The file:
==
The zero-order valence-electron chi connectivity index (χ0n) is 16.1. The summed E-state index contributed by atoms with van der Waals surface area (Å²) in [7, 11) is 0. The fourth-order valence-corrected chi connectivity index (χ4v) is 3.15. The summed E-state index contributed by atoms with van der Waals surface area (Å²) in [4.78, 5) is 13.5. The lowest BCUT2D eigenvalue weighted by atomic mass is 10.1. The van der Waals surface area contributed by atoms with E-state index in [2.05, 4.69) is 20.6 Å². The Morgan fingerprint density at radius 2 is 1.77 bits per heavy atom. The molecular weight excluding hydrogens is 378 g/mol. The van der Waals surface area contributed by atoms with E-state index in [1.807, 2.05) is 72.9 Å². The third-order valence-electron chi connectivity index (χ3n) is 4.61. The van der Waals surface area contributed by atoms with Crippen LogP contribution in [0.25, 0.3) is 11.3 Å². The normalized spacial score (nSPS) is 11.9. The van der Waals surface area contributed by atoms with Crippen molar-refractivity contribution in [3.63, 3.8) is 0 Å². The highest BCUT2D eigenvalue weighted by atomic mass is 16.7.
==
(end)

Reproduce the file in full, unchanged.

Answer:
The zero-order valence-electron chi connectivity index (χ0n) is 16.1. The summed E-state index contributed by atoms with van der Waals surface area (Å²) in [7, 11) is 0. The fourth-order valence-corrected chi connectivity index (χ4v) is 3.15. The summed E-state index contributed by atoms with van der Waals surface area (Å²) in [4.78, 5) is 13.5. The lowest BCUT2D eigenvalue weighted by atomic mass is 10.1. The van der Waals surface area contributed by atoms with E-state index in [2.05, 4.69) is 20.6 Å². The Morgan fingerprint density at radius 2 is 1.77 bits per heavy atom. The molecular weight excluding hydrogens is 378 g/mol. The van der Waals surface area contributed by atoms with E-state index in [1.807, 2.05) is 72.9 Å². The third-order valence-electron chi connectivity index (χ3n) is 4.61. The van der Waals surface area contributed by atoms with Crippen LogP contribution in [0.25, 0.3) is 11.3 Å². The normalized spacial score (nSPS) is 11.9. The van der Waals surface area contributed by atoms with Crippen molar-refractivity contribution in [3.63, 3.8) is 0 Å². The highest BCUT2D eigenvalue weighted by atomic mass is 16.7.